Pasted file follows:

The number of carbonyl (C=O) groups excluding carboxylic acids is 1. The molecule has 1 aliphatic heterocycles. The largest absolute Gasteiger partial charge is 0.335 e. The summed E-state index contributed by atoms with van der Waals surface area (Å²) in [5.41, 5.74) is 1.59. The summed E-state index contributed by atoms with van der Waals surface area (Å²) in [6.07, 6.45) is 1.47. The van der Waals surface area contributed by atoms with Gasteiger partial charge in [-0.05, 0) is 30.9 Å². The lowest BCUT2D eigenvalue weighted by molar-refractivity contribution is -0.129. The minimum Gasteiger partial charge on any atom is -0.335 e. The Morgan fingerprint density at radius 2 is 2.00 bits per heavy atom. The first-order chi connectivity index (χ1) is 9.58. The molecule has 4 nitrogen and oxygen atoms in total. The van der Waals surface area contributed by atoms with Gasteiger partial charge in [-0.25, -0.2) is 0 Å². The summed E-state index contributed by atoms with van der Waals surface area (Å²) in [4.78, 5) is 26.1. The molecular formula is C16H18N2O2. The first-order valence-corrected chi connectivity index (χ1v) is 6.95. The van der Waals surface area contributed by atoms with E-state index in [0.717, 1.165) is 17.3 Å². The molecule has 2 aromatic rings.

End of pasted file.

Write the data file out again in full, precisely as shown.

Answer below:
The number of carbonyl (C=O) groups excluding carboxylic acids is 1. The molecule has 1 aliphatic heterocycles. The largest absolute Gasteiger partial charge is 0.335 e. The summed E-state index contributed by atoms with van der Waals surface area (Å²) in [5.41, 5.74) is 1.59. The summed E-state index contributed by atoms with van der Waals surface area (Å²) in [6.07, 6.45) is 1.47. The van der Waals surface area contributed by atoms with Gasteiger partial charge in [-0.05, 0) is 30.9 Å². The lowest BCUT2D eigenvalue weighted by molar-refractivity contribution is -0.129. The minimum Gasteiger partial charge on any atom is -0.335 e. The Morgan fingerprint density at radius 2 is 2.00 bits per heavy atom. The first-order chi connectivity index (χ1) is 9.58. The molecule has 4 nitrogen and oxygen atoms in total. The van der Waals surface area contributed by atoms with Gasteiger partial charge in [-0.25, -0.2) is 0 Å². The summed E-state index contributed by atoms with van der Waals surface area (Å²) in [4.78, 5) is 26.1. The molecular formula is C16H18N2O2. The first-order valence-corrected chi connectivity index (χ1v) is 6.95. The van der Waals surface area contributed by atoms with E-state index in [0.717, 1.165) is 17.3 Å². The molecule has 2 aromatic rings.